Studying a course is not just for recent high school graduates. There’s no age cap on learning and whether you’re looking to take on a business or childcare course – South West Training Services is here to provide. If you’ve ever wanted to tackle a new area of expertise or refresh your memory on a … Continue reading “5 Reasons why it’s Never too Late to Study”
In an age where something as small as your mobile phone can offer endless hours of entertainment and distractions, it can sometimes be difficult to stay focused – especially if you’re learning remotely. Staying on track with your online childcare classes is far from impossible, however, and today’s article is going to outline six distinct practices … Continue reading “Acing your Coursework: 6 Ways to Stay on Track”
If you’re currently enrolled (or are considering enrolling) in our chc50113 or chc30113 early childhood education courses – then you’re probably curious about their placement aspects. Placement is an exciting part of any hands-on course and gives you indispensable knowledge and experience that you simply cannot learn in a classroom environment – face-to-face or online. Luckily … Continue reading “What To Expect From An Early Childhood Education Course Placement”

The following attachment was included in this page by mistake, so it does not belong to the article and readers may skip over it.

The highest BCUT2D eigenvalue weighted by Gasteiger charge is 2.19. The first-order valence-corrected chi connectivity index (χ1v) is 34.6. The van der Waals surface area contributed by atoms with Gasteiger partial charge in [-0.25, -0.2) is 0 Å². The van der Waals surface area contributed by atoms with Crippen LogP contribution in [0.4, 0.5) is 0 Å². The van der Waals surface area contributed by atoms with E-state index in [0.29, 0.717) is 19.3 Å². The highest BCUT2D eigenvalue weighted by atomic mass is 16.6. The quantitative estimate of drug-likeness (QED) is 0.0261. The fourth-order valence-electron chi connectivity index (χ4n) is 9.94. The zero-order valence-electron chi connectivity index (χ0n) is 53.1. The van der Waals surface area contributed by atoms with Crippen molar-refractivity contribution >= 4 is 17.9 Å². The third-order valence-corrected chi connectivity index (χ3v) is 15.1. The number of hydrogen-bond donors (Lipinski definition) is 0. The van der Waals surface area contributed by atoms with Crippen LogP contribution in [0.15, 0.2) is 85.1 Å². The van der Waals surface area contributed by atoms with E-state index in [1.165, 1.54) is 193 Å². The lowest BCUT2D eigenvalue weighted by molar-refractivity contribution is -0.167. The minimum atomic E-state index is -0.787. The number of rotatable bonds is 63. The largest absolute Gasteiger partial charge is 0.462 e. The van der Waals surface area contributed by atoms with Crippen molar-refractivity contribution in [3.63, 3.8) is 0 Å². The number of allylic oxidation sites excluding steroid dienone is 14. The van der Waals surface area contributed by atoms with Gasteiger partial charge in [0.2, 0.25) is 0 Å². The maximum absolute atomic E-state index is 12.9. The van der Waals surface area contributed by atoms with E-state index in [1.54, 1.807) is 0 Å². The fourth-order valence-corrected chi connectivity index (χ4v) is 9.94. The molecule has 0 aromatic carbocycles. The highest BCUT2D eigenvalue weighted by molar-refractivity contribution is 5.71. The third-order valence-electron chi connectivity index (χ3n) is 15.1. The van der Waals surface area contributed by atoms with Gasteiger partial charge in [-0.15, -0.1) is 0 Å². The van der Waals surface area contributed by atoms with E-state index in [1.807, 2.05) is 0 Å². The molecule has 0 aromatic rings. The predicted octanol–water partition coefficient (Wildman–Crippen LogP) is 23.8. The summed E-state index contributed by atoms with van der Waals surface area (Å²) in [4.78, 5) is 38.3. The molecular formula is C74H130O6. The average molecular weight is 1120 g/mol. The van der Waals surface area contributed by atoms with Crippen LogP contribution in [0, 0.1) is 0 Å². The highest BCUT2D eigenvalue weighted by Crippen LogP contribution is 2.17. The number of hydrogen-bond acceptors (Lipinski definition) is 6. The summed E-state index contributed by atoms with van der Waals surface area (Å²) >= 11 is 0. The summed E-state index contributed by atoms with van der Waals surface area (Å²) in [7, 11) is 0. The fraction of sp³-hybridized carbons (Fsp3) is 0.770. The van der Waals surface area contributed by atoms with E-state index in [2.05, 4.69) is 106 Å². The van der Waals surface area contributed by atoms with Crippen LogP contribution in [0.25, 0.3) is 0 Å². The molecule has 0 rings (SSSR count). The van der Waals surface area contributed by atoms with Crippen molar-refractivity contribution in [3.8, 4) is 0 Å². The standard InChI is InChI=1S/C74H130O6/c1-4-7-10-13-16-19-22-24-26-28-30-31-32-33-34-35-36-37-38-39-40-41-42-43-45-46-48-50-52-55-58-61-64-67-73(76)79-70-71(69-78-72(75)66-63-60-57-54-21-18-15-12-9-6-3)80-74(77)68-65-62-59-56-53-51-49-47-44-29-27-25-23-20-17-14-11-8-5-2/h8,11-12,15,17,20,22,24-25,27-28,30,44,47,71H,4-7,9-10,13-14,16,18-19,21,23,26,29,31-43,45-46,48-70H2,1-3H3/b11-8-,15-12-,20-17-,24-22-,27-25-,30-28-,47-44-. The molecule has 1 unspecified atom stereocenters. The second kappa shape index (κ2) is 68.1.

When tackling courses such as our Cert III Early Childhood Education and Care (CHC30113) online and Diploma of Early Childhood Education and Care (CHC50113) online course it can sometimes prove difficult to stay focused. With the current learning environment having shifted so drastically it’s especially important to keep focused whilst learning remotely. In today’s blog, … Continue reading “Remote Learning (5 Essential Tips To Consider)”
In 21st century schools and businesses we are taught to associate “multitasking” with efficiency, productivity, and competency. But what exactly does it mean to multitask? How many different tasks can the brain focus on at the same time? Two? Three? As it turns out, science has consistently shown that the human brain can only sustain attention on one item at a time (1). Our overestimation of our attentional capacity stems from a fundamental misunderstanding of the concept of multitasking and of the human attentional system as a whole. The now felonious act of driving while talking on the cell phone will serve as a good example to examine the common misconceptions surrounding multitasking. The conscious experience of driving while talking on the phone is perceived as unified, fluid, and seamless, but this is a mental mirage.